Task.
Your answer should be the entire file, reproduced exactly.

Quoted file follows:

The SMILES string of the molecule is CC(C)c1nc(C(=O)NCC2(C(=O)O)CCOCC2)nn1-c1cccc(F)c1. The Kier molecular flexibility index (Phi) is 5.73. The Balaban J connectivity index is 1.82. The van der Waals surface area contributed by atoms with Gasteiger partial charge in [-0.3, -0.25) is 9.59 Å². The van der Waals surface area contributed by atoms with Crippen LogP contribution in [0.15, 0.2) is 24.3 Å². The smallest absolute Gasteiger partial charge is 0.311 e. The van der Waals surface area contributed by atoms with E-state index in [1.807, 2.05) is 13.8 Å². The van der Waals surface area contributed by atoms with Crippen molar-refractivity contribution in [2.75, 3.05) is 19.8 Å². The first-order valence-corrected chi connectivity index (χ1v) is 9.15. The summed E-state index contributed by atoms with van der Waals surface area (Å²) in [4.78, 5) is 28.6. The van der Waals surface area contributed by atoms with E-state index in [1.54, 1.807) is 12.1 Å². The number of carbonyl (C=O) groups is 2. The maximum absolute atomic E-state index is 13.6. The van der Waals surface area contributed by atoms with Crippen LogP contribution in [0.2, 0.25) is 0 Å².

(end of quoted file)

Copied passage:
The SMILES string of the molecule is CC(C)c1nc(C(=O)NCC2(C(=O)O)CCOCC2)nn1-c1cccc(F)c1. The Kier molecular flexibility index (Phi) is 5.73. The Balaban J connectivity index is 1.82. The van der Waals surface area contributed by atoms with Gasteiger partial charge in [-0.3, -0.25) is 9.59 Å². The van der Waals surface area contributed by atoms with Crippen LogP contribution in [0.15, 0.2) is 24.3 Å². The smallest absolute Gasteiger partial charge is 0.311 e. The van der Waals surface area contributed by atoms with E-state index in [1.807, 2.05) is 13.8 Å². The van der Waals surface area contributed by atoms with Crippen molar-refractivity contribution in [2.75, 3.05) is 19.8 Å². The first-order valence-corrected chi connectivity index (χ1v) is 9.15. The summed E-state index contributed by atoms with van der Waals surface area (Å²) in [4.78, 5) is 28.6. The van der Waals surface area contributed by atoms with E-state index in [1.54, 1.807) is 12.1 Å². The number of carbonyl (C=O) groups is 2. The maximum absolute atomic E-state index is 13.6. The van der Waals surface area contributed by atoms with Crippen LogP contribution in [0.2, 0.25) is 0 Å².